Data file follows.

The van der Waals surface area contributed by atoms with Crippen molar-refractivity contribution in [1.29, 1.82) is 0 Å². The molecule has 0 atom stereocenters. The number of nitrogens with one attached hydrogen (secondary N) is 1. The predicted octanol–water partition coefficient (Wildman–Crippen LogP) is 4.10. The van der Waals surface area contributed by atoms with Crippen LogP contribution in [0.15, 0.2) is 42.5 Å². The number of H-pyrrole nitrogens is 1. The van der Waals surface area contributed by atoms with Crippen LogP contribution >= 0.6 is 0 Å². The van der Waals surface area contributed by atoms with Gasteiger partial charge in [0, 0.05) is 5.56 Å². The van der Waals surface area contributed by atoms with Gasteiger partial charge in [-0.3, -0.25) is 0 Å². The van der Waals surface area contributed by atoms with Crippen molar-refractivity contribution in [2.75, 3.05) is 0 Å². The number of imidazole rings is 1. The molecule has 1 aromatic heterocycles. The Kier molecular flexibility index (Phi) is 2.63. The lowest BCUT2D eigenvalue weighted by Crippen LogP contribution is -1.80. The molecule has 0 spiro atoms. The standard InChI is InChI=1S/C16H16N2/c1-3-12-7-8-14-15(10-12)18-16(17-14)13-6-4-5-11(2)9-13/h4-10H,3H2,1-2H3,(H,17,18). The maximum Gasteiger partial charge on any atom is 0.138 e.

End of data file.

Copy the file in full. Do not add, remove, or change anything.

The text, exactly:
The van der Waals surface area contributed by atoms with Crippen molar-refractivity contribution in [1.29, 1.82) is 0 Å². The molecule has 0 atom stereocenters. The number of nitrogens with one attached hydrogen (secondary N) is 1. The predicted octanol–water partition coefficient (Wildman–Crippen LogP) is 4.10. The van der Waals surface area contributed by atoms with Crippen LogP contribution in [0.15, 0.2) is 42.5 Å². The number of H-pyrrole nitrogens is 1. The van der Waals surface area contributed by atoms with Crippen LogP contribution >= 0.6 is 0 Å². The van der Waals surface area contributed by atoms with Gasteiger partial charge in [0, 0.05) is 5.56 Å². The van der Waals surface area contributed by atoms with Gasteiger partial charge in [-0.3, -0.25) is 0 Å². The van der Waals surface area contributed by atoms with Crippen molar-refractivity contribution in [2.75, 3.05) is 0 Å². The number of imidazole rings is 1. The molecule has 1 aromatic heterocycles. The Kier molecular flexibility index (Phi) is 2.63. The lowest BCUT2D eigenvalue weighted by Crippen LogP contribution is -1.80. The molecule has 0 spiro atoms. The standard InChI is InChI=1S/C16H16N2/c1-3-12-7-8-14-15(10-12)18-16(17-14)13-6-4-5-11(2)9-13/h4-10H,3H2,1-2H3,(H,17,18). The maximum Gasteiger partial charge on any atom is 0.138 e.